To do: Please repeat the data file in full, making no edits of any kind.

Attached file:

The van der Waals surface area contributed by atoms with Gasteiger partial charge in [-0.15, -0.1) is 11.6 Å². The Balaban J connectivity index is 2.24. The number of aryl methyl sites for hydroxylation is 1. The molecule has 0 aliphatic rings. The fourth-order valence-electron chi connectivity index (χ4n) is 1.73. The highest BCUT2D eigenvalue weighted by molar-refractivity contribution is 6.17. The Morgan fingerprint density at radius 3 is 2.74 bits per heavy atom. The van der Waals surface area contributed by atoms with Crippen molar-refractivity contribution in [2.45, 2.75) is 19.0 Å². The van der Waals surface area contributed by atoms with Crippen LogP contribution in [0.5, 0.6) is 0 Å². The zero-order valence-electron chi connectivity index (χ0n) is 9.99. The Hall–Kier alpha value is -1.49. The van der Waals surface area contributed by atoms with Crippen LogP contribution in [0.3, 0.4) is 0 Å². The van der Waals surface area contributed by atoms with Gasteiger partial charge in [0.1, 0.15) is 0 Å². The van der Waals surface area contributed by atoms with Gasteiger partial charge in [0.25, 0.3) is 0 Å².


The van der Waals surface area contributed by atoms with Gasteiger partial charge in [-0.15, -0.1) is 11.6 Å². The Balaban J connectivity index is 2.24. The number of aryl methyl sites for hydroxylation is 1. The molecule has 0 aliphatic rings. The fourth-order valence-electron chi connectivity index (χ4n) is 1.73. The highest BCUT2D eigenvalue weighted by molar-refractivity contribution is 6.17. The Morgan fingerprint density at radius 3 is 2.74 bits per heavy atom. The van der Waals surface area contributed by atoms with Crippen molar-refractivity contribution in [2.45, 2.75) is 19.0 Å². The van der Waals surface area contributed by atoms with Crippen LogP contribution in [0.5, 0.6) is 0 Å². The zero-order valence-electron chi connectivity index (χ0n) is 9.99. The Hall–Kier alpha value is -1.49. The van der Waals surface area contributed by atoms with Crippen LogP contribution in [0.3, 0.4) is 0 Å². The van der Waals surface area contributed by atoms with Gasteiger partial charge in [0.1, 0.15) is 0 Å². The van der Waals surface area contributed by atoms with Gasteiger partial charge in [0.25, 0.3) is 0 Å².